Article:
Last Updated on January 24, 2019
Canada’s smallest province is undergoing a demographic transformation, due to a large influx of immigrants, particularly those of Chinese descent, in recent years.
This news comes as a surprise to many, not only because of Prince Edward Island’s relative size and lack of metropolitan centres compared to other provinces, but also because it is situated on Canada’s Atlantic coast – not exactly the most accessible destination for those arriving from Asia.
Yet, a destination it has become. Since the province began immigrant recruitment through the Provincial Nominee Program in 2001, Prince Edward Island has welcomed over 10,000 newcomers into its approximately 143,200 population.
However, locals and experts are noticing that a high proportion of newcomers seem to be arriving from China. In fact, approximately 2,400 Chinese immigrants arrived in the province between 2006 and 2009 – many of them seeking out promises of business and investment opportunities. As a result, several banks have added Mandarin to their automatic machines and some local businesses are seeking employees who can communicate with Chinese immigrants.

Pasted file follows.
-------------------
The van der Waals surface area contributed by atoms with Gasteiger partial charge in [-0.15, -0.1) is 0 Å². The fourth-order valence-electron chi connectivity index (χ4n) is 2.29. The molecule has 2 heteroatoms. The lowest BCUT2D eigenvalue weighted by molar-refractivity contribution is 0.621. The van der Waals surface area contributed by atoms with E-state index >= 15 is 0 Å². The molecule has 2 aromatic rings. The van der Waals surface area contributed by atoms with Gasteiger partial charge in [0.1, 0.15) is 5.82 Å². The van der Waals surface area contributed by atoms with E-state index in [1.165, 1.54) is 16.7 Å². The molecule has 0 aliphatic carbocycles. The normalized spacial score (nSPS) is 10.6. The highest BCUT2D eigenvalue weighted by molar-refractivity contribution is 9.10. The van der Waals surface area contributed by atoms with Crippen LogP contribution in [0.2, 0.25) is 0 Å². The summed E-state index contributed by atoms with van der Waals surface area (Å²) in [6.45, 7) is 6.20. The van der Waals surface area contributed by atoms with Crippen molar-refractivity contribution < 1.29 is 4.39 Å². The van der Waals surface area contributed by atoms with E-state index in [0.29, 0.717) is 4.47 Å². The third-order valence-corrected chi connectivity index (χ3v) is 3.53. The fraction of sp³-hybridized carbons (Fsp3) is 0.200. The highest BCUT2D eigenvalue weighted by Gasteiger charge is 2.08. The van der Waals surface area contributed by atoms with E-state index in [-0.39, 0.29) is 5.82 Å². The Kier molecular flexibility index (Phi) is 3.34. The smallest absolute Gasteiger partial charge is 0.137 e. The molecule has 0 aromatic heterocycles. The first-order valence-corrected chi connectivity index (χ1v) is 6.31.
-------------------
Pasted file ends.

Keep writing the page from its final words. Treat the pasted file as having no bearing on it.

“Once the economy [in China] got better, and once people’s pockets got deeper, they wanted to explore opportunities outside China,” says Frank Zhou, a Chinese entrepreneur who immigrated to Prince Edward Island in 2004. “The only way to make [Chinese immigrants] stay in the province is to show them the business opportunities here.”
Experts say that these successful immigrants are attracted to Prince Edward Island for what it has to offer beyond the traditional “Chinatowns” found in most major North American cities.
“The [Chinese immigrants] are interested in beautiful homes, with water views or right on the waterfront,” says local realtor Hamish Redpath. “They have lived in Beijing all their lives and they talked to me about the pollution and the crazy traffic, so to come here and have five acres and a little farmhouse for a couple hundred thousand bucks is a dream come true.”
Source: National Post